Cast Iron Pans – Do you know all you need to?

Mar 15, 2013 by

I recently purchased a cast iron pan because I’ve heard and read there is nothing better than food prepared in a cast iron pan. Apparently Mexican dishes, such as fajitas, sausages, eggs and few other dishes taste so much better compared to had they been cooked in a traditional cookware. Of course, it depends on the individual taste.

Because I like facts, I did a little more research to find more about cast iron cookware.

Why Cast Iron?
There are several reasons that people rave about cast iron cookware. It is not only an ideal heat conductor, but it heats evenly and consistently. In addition – it is inexpensive, and will last a lifetime with the proper care. When seasoned, a cast iron pan will be stick resistent and provide delectable meals every time.

Seasoning the Pan
When you season cast iron, you are embedding grease in to the pores of the cookware. Without proper seasoning, cast iron will rust after coming in contact with water. To season your cookware, first warm your pan, then rub a thin layer of oil all over the the surface of the pan, inside and out. Lay the pan upside down inside a 350 degree oven. Most cookware manufacturers suggest heating the pan for one hour, while some cooks suggest up to 4-5 hours for just the right amount of seasoning. This way, the oil will turn in to a non-sticky, hard coating. Allow the pan to cool overnight as it will be quite hot. Seasoning should also be repeated after each use.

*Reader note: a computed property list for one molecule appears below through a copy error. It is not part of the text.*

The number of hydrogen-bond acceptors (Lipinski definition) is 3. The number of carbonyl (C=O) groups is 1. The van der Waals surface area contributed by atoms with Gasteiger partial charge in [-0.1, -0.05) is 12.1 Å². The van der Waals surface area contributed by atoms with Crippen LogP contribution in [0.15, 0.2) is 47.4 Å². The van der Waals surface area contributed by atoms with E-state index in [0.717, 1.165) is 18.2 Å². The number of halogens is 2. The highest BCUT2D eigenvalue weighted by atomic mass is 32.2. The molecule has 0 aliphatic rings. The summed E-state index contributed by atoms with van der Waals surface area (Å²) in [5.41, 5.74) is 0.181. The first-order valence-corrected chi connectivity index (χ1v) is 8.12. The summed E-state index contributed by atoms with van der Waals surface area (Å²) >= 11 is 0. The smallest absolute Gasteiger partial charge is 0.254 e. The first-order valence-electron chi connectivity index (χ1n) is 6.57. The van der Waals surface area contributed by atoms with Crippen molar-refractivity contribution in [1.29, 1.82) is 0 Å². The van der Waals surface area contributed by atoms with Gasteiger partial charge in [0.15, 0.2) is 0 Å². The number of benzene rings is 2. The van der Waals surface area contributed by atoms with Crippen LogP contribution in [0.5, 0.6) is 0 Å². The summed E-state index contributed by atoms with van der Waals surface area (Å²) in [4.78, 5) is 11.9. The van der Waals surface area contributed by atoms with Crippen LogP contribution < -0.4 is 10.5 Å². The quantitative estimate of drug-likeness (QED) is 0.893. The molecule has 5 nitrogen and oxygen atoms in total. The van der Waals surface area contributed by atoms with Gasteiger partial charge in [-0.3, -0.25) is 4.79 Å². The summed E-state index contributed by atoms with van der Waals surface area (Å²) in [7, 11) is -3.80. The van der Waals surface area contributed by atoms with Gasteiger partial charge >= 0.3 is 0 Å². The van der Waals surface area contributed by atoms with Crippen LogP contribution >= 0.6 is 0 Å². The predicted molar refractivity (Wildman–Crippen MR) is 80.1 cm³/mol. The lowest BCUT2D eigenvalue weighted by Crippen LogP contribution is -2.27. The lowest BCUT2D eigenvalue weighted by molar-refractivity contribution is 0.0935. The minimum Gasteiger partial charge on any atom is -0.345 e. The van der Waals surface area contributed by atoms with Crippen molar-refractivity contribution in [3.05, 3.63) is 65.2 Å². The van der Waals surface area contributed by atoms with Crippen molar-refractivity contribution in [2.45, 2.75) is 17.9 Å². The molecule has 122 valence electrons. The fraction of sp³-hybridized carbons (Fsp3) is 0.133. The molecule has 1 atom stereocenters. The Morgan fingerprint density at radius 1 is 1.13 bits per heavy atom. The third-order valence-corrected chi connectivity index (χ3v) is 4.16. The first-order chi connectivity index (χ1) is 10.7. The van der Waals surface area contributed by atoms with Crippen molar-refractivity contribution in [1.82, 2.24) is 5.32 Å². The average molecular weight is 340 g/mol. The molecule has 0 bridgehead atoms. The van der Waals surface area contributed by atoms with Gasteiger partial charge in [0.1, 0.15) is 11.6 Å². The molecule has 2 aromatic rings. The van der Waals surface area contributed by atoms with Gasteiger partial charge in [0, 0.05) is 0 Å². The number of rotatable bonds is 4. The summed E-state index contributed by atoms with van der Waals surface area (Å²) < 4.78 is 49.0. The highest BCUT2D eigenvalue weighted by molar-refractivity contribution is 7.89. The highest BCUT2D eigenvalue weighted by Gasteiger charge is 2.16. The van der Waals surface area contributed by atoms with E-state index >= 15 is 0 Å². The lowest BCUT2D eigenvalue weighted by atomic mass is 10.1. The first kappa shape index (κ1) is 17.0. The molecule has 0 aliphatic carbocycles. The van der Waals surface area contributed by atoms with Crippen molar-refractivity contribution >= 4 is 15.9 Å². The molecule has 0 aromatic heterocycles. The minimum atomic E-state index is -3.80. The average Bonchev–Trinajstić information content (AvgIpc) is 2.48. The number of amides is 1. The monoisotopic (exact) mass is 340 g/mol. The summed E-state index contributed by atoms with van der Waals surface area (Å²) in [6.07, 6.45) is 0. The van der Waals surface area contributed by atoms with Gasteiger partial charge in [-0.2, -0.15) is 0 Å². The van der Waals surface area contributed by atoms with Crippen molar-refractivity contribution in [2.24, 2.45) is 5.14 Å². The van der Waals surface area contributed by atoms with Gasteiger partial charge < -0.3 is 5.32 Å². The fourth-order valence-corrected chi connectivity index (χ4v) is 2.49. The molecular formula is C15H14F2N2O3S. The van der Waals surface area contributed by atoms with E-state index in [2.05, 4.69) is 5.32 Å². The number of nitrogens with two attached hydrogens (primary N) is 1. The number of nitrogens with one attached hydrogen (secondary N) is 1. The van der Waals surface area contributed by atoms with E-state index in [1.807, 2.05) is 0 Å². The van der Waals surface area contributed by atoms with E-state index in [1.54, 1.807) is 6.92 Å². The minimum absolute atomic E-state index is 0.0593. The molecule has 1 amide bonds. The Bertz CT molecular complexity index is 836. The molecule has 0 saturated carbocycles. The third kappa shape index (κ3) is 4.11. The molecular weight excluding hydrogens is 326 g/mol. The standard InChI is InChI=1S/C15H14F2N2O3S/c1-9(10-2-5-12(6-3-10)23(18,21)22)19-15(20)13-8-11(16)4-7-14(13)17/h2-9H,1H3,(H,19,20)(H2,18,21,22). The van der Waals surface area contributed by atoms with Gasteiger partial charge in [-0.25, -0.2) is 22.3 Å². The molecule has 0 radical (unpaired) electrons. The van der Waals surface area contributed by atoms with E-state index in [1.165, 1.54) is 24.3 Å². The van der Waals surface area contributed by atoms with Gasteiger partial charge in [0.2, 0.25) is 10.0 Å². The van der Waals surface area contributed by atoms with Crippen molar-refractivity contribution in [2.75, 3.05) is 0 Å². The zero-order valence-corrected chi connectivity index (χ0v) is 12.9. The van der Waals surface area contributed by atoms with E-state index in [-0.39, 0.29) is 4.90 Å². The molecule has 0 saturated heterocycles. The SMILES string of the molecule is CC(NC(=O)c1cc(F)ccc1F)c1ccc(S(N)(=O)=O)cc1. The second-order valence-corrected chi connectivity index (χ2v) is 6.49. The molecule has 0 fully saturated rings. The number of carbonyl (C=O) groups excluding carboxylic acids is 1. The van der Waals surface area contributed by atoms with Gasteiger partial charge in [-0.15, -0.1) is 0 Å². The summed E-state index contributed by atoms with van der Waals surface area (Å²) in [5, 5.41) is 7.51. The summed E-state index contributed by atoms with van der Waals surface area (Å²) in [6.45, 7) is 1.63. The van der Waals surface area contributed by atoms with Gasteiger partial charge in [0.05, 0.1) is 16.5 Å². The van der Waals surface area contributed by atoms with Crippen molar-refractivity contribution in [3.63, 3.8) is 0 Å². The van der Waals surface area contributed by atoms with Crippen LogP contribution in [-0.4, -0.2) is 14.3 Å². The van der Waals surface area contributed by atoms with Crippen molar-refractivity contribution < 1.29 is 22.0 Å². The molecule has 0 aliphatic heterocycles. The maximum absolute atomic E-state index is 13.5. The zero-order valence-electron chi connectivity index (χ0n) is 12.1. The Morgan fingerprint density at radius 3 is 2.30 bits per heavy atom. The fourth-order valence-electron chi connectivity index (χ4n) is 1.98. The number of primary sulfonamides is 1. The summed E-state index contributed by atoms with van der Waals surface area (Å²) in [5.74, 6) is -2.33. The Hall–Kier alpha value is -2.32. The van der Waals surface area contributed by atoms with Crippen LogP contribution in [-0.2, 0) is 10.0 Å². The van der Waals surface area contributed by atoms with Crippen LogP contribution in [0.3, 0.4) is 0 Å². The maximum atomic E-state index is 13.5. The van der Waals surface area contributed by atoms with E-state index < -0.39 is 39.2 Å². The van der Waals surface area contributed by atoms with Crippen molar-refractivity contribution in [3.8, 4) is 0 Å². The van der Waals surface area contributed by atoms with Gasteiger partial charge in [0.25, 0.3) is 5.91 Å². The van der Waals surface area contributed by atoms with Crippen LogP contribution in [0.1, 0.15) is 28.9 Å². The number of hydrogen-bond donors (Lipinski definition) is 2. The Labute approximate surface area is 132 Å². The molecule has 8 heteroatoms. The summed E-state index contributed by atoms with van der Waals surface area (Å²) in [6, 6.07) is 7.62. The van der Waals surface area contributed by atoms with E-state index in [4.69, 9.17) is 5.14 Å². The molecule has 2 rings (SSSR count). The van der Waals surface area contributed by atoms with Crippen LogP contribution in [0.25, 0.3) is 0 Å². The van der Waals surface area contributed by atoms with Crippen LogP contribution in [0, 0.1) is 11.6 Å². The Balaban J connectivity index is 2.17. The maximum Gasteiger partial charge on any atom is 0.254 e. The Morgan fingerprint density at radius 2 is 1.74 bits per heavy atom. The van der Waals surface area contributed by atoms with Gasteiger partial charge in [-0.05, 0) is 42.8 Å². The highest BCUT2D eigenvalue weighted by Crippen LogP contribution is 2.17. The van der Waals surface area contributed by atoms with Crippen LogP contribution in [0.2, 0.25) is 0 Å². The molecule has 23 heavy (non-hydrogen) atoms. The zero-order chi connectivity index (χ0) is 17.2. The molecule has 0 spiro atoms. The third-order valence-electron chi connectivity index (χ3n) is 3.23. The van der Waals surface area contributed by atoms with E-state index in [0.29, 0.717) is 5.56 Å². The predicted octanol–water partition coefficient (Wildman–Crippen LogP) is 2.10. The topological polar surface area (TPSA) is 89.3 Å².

Using Your Cast Iron Pan
The most important bit is to preheat your pan to the correct temperature. I read about a very interesting way to check this:

– Water droplets should sizzle, then roll and hop around the pan, when dropped on to the heated surface.
– If water drops disappear immediately after being dropped, the pan is too hot and will surely burn your food.
– If water only bubbles, the pan is not quite hot enough.

Caring For Your Cookware
Simply wash with hot water and detergent and avoid using hard brushes. Be sure to dry it thoroughly immediately after washing, as cast iron is prone to rust. Seasoning your cookware after each use is a must to retain the quality and life of the pan.

Advantages of Cast Iron
Very durable.
Improves with age.
Food has more flavour.
Good heat conductor, heats evenly and quickly.
Inexpensive.
Last a lifetime with minimal or no damage.

Disadvantages of Cast Iron
Very heavy – so take care when lifting.
The bother of repeated seasoning.
Not dishwasher safe.

After all, I thought the disadvantage of weight and repeated seasoning was too much bother – I’ve only used my cast iron pan once, and my steak burned so the taste wasn’t improved at all. Perhaps I need to give it another go … ?!?!

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